“How much does it cost to file bankruptcy?” This is often the first thing that someone says to me when they call. What they want to know is the total cost for attorney fees and the filing fees. I understand why they ask me, because for someone in financial difficulty, the cost for filing bankruptcy is an important question to answer. But I simply can’t answer that question without knowing more about my clients and their situation, at least not when it comes to attorney fees. I answer the question about filing fees in my article “Bankruptcy Fees and Fee Waivers”.
Pricing a bankruptcy case isn’t like calling around town for the price of a Nintendo Wii or a DVD player to see if Walmart, Bestbuy, Target or Costco is cheaper. That is because when you call around town to ask prices on a set item, you are asking about a readily identified item with set costs to each store, and the buyer is hoping one store can provide it cheaper. But you and your problems are unique from everyone else, and your particular needs preparing your case may be different from someone else filing a Chapter 7 or Chapter 13 bankruptcy case.
That said, similar cases between attorneys and the prices charged for a particular case are often within a certain range, once an attorney is able to review the case to determine what needs to be done for that client. You can usually get the best/worst and the least experienced/most experienced for a relatively similar fee, give or take. For the most part, attorneys gauge how much time they will have in a case when they price it out, and the more time they think it will take, the more likely it is that they will charge more. Even if you have an easy case, you want an attorney who will take the time to talk to you, explain the process and be sure your paperwork and documents are prepared correctly.
There is no such thing as a one size fits all bankruptcy case. The cost should depend on the facts of the case, individual to each client and their situation, and the time needed to handle it properly. Some people have easy cases, and others have complex cases. There may be odd situations involved that need pre-bankruptcy planning to get you the best results, or other issues that need to be addressed prior to filing the case. Sometimes the clients themselves just need more help. Some clients have all their information readily available, while others need more attention from the attorney to put together the information needed for the bankruptcy petition or to explain the legal process.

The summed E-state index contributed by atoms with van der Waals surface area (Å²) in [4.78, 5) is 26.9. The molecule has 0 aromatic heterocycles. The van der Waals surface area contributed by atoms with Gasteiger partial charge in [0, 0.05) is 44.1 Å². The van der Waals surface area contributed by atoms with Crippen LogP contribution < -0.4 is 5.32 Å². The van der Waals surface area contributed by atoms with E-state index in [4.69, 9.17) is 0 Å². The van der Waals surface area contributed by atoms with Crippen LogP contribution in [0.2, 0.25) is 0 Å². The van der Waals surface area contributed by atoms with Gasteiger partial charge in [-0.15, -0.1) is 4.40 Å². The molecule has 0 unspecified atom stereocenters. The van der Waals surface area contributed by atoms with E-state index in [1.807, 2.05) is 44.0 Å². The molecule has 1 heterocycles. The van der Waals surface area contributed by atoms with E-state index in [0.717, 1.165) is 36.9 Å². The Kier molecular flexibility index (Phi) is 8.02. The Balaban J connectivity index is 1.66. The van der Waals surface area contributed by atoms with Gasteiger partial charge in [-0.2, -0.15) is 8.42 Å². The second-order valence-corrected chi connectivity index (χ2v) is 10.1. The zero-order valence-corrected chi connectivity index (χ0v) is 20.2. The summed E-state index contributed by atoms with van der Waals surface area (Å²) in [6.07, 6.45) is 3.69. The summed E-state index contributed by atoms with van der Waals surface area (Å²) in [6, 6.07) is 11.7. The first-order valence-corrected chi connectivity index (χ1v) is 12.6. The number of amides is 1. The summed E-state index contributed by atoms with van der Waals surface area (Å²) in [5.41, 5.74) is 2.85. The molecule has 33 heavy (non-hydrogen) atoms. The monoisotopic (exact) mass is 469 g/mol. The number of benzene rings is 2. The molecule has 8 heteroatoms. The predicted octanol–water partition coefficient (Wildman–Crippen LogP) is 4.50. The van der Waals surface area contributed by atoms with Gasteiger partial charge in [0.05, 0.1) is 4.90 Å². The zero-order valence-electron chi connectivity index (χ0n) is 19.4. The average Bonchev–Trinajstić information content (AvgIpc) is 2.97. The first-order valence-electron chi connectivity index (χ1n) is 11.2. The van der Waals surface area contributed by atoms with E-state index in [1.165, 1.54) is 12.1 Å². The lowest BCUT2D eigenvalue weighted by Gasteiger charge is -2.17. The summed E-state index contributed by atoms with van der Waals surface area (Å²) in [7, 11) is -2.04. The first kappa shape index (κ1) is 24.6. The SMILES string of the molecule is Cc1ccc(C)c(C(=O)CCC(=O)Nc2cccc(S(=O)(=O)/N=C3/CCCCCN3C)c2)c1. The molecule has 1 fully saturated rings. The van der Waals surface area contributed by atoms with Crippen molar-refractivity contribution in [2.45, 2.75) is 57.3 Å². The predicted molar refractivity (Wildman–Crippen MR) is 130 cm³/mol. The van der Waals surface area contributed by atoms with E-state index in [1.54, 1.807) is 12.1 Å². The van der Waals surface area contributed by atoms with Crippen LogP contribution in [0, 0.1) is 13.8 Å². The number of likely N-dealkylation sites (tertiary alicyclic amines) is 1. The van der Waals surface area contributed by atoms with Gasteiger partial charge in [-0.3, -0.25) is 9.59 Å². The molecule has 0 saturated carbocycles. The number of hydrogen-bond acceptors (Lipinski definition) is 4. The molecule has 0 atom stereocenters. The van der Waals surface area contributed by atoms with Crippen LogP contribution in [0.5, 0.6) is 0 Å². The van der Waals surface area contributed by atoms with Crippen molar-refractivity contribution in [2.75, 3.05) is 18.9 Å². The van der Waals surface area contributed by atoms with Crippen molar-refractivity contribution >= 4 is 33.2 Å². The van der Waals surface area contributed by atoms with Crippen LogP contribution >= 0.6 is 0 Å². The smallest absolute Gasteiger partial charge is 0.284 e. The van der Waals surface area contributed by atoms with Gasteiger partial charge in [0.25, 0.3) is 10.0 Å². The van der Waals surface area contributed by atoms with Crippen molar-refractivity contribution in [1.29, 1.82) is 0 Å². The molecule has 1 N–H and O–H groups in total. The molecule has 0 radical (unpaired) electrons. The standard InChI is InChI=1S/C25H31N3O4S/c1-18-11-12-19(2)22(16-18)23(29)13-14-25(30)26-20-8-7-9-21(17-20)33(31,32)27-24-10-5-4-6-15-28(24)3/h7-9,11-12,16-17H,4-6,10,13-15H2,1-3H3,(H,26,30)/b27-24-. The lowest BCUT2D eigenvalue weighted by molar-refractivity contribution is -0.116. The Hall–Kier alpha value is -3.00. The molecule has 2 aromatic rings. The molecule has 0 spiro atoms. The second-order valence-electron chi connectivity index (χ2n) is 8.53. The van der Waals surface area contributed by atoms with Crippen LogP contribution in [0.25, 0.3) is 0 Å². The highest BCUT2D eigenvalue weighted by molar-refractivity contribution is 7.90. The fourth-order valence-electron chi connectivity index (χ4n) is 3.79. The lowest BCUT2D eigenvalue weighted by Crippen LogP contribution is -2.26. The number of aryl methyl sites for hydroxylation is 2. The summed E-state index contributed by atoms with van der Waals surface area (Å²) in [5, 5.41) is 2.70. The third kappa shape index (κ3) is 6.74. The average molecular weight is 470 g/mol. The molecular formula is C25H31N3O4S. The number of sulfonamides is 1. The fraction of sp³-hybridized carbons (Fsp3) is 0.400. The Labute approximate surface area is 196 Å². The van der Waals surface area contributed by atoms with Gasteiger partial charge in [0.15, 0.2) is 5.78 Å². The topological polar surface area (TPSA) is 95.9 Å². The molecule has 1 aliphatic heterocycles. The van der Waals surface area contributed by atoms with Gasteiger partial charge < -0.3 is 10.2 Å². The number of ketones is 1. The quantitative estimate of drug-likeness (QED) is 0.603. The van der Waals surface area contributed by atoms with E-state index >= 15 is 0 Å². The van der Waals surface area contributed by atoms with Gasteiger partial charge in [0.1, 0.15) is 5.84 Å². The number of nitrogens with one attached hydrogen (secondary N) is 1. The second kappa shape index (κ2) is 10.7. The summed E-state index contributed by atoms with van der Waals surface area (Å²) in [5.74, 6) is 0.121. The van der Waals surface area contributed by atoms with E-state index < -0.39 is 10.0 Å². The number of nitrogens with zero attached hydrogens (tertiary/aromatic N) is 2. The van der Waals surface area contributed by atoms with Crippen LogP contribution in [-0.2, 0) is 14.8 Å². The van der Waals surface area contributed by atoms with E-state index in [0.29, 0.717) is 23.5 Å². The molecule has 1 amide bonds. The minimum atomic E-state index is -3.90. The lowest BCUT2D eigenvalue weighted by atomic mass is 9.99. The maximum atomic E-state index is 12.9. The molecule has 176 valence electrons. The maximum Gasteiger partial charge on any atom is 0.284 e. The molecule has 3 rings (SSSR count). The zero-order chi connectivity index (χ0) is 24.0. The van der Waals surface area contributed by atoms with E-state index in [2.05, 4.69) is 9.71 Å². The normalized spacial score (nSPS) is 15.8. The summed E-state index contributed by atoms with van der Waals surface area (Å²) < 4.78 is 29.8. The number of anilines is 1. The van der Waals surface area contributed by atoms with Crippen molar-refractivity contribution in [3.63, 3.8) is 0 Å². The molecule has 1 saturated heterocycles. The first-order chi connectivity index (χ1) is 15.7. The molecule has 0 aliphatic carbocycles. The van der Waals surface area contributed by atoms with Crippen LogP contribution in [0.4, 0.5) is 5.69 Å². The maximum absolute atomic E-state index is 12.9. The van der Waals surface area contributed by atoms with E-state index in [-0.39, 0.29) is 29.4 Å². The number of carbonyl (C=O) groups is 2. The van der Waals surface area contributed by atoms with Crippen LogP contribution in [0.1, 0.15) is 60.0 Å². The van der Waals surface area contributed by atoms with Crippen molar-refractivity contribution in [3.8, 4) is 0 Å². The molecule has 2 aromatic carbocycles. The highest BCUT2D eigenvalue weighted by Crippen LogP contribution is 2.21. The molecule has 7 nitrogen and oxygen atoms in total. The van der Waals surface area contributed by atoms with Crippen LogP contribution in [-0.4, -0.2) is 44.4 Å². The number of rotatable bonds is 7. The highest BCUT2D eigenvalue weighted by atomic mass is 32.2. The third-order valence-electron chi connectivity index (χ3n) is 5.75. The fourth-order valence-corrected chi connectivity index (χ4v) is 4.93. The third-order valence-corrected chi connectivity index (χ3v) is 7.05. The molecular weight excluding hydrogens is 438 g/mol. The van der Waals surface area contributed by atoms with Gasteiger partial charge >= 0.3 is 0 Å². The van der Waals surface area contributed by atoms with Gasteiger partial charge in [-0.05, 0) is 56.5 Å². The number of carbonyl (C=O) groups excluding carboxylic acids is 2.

Lawyers aren’t one size fits all either, and you don’t necessarily want the cheapest lawyer in town. Some attorneys can offer lower prices because of office efficiency and higher use of staff rather than attorney involvement. Others might not have the overhead of an office to support, especially when starting out. Some might offer lower prices because they are less experienced and willing to work for less. Watch out for anyone who charges less because they are cutting corners in preparation, advice, or the time to explain the process to you.
The client’s location can affect the cost since some courts have different requirements and expectations of what needs to be in the paperwork. Local rules and practices vary greatly from city to city, and state to state. So don’t expect to pay the same thing as your cousin who filed in another city, and make sure that the attorney you use is experienced in the place you are going to file your bankruptcy case.
While you don’t have to have an attorney to file a bankruptcy case, doing it yourself is not a great idea. Some people have simple cases and can get through on their own but even people with simple cases have issues that can trip them up. A simple mistake can cost someone far more than an attorney would have cost them, and often once the case is filed the mistakes might not be able to be fixed or it will cost more to hire an attorney to try to fix them then it would have to have done the job right from the start. Most attorneys will discuss how to pay the fees. They may be able to advise you how to come up with fees that you didn’t know you would pay, or they will work out a payment plan for you if time allows.
Ultimately what an attorney sells you is time, and if you are paying less, you want to be sure that you aren’t short changed in the time spent on your case, with you, or with the ability and experience of the attorney. Do you have a good feeling about the attorney? Does she seem like she cares about you? Is he knowledgeable about the law, and willing to spend the time to explain it to you? No matter the cost of the case, it is a lot of money to someone in financial trouble. You want to be sure that you hire the right attorney for you, one that takes the time to explain the process to you, and has the experience to do the job right. Remember that you get what you pay for.